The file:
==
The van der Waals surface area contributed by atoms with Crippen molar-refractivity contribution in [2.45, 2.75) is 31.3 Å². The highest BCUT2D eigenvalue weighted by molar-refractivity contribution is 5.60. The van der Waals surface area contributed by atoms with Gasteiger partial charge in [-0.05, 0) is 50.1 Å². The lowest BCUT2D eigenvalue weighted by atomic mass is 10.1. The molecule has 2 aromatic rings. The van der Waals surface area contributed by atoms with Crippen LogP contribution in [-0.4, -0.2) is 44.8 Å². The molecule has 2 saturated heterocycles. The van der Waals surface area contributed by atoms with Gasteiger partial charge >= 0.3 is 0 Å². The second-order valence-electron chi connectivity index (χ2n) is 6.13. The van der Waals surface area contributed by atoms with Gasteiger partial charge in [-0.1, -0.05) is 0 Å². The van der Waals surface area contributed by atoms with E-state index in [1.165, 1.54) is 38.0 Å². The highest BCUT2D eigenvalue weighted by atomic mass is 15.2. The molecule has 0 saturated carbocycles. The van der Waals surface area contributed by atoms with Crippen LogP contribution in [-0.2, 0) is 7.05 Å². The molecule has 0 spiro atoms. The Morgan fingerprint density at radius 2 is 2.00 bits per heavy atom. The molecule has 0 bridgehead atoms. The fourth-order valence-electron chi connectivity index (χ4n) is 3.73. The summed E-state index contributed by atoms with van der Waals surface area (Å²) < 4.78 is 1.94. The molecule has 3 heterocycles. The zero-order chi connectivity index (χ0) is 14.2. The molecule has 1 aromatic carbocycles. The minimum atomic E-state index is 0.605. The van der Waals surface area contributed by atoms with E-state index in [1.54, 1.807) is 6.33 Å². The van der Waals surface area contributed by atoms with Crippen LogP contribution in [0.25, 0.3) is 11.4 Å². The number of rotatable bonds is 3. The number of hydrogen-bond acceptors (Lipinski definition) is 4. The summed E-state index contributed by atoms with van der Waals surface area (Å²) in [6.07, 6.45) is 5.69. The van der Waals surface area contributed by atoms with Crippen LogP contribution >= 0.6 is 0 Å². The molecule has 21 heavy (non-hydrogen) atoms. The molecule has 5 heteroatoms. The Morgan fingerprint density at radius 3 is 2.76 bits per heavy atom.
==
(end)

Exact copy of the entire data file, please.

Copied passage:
The van der Waals surface area contributed by atoms with Crippen molar-refractivity contribution in [2.45, 2.75) is 31.3 Å². The highest BCUT2D eigenvalue weighted by molar-refractivity contribution is 5.60. The van der Waals surface area contributed by atoms with Gasteiger partial charge in [-0.05, 0) is 50.1 Å². The lowest BCUT2D eigenvalue weighted by atomic mass is 10.1. The molecule has 2 aromatic rings. The van der Waals surface area contributed by atoms with Crippen LogP contribution in [-0.4, -0.2) is 44.8 Å². The molecule has 2 saturated heterocycles. The van der Waals surface area contributed by atoms with Gasteiger partial charge >= 0.3 is 0 Å². The second-order valence-electron chi connectivity index (χ2n) is 6.13. The van der Waals surface area contributed by atoms with Gasteiger partial charge in [-0.1, -0.05) is 0 Å². The van der Waals surface area contributed by atoms with E-state index in [1.165, 1.54) is 38.0 Å². The highest BCUT2D eigenvalue weighted by atomic mass is 15.2. The molecule has 0 saturated carbocycles. The van der Waals surface area contributed by atoms with Crippen LogP contribution in [-0.2, 0) is 7.05 Å². The molecule has 0 spiro atoms. The Morgan fingerprint density at radius 2 is 2.00 bits per heavy atom. The molecule has 0 bridgehead atoms. The fourth-order valence-electron chi connectivity index (χ4n) is 3.73. The summed E-state index contributed by atoms with van der Waals surface area (Å²) < 4.78 is 1.94. The molecule has 3 heterocycles. The zero-order chi connectivity index (χ0) is 14.2. The molecule has 1 aromatic carbocycles. The minimum atomic E-state index is 0.605. The van der Waals surface area contributed by atoms with E-state index in [1.54, 1.807) is 6.33 Å². The van der Waals surface area contributed by atoms with Crippen LogP contribution in [0.25, 0.3) is 11.4 Å². The number of rotatable bonds is 3. The number of hydrogen-bond acceptors (Lipinski definition) is 4. The summed E-state index contributed by atoms with van der Waals surface area (Å²) in [6.07, 6.45) is 5.69. The van der Waals surface area contributed by atoms with Crippen LogP contribution >= 0.6 is 0 Å². The molecule has 21 heavy (non-hydrogen) atoms. The molecule has 5 heteroatoms. The Morgan fingerprint density at radius 3 is 2.76 bits per heavy atom.